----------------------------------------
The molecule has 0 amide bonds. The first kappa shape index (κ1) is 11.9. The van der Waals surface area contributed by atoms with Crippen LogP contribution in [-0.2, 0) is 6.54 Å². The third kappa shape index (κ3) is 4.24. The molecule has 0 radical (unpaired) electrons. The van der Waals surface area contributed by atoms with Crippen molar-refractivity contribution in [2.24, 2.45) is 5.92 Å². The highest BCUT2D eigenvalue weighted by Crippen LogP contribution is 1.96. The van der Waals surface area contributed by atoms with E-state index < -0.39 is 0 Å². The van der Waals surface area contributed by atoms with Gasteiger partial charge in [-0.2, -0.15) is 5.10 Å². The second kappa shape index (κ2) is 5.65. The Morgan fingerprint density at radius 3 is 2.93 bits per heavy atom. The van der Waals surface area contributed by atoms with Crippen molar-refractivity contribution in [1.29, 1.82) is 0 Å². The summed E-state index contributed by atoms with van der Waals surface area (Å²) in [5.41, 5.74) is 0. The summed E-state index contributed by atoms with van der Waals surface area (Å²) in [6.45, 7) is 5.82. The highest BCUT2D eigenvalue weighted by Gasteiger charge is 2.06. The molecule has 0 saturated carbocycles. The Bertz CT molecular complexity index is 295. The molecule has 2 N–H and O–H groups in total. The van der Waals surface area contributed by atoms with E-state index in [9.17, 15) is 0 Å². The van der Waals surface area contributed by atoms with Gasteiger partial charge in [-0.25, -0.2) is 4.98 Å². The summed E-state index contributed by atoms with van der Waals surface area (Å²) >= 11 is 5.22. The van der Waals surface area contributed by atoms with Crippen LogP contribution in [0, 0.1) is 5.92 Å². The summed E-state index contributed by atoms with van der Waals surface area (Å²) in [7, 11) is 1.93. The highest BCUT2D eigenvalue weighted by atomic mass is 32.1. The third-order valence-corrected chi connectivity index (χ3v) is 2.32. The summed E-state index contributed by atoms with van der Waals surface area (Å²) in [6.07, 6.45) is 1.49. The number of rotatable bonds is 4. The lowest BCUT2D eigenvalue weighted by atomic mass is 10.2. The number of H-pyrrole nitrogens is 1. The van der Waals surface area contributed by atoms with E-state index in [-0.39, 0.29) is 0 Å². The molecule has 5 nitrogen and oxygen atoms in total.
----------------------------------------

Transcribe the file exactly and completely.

The molecule has 0 amide bonds. The first kappa shape index (κ1) is 11.9. The van der Waals surface area contributed by atoms with Crippen LogP contribution in [-0.2, 0) is 6.54 Å². The third kappa shape index (κ3) is 4.24. The molecule has 0 radical (unpaired) electrons. The van der Waals surface area contributed by atoms with Crippen molar-refractivity contribution in [2.24, 2.45) is 5.92 Å². The highest BCUT2D eigenvalue weighted by Crippen LogP contribution is 1.96. The van der Waals surface area contributed by atoms with E-state index < -0.39 is 0 Å². The van der Waals surface area contributed by atoms with Gasteiger partial charge in [-0.2, -0.15) is 5.10 Å². The second kappa shape index (κ2) is 5.65. The Morgan fingerprint density at radius 3 is 2.93 bits per heavy atom. The van der Waals surface area contributed by atoms with Crippen molar-refractivity contribution in [1.29, 1.82) is 0 Å². The summed E-state index contributed by atoms with van der Waals surface area (Å²) in [5.41, 5.74) is 0. The summed E-state index contributed by atoms with van der Waals surface area (Å²) in [6.45, 7) is 5.82. The highest BCUT2D eigenvalue weighted by Gasteiger charge is 2.06. The molecule has 0 saturated carbocycles. The Bertz CT molecular complexity index is 295. The molecule has 2 N–H and O–H groups in total. The van der Waals surface area contributed by atoms with E-state index in [9.17, 15) is 0 Å². The van der Waals surface area contributed by atoms with Gasteiger partial charge in [-0.25, -0.2) is 4.98 Å². The summed E-state index contributed by atoms with van der Waals surface area (Å²) >= 11 is 5.22. The van der Waals surface area contributed by atoms with Crippen LogP contribution in [0, 0.1) is 5.92 Å². The summed E-state index contributed by atoms with van der Waals surface area (Å²) in [7, 11) is 1.93. The highest BCUT2D eigenvalue weighted by atomic mass is 32.1. The third-order valence-corrected chi connectivity index (χ3v) is 2.32. The summed E-state index contributed by atoms with van der Waals surface area (Å²) in [6.07, 6.45) is 1.49. The number of rotatable bonds is 4. The lowest BCUT2D eigenvalue weighted by atomic mass is 10.2. The number of H-pyrrole nitrogens is 1. The van der Waals surface area contributed by atoms with E-state index in [-0.39, 0.29) is 0 Å². The molecule has 5 nitrogen and oxygen atoms in total.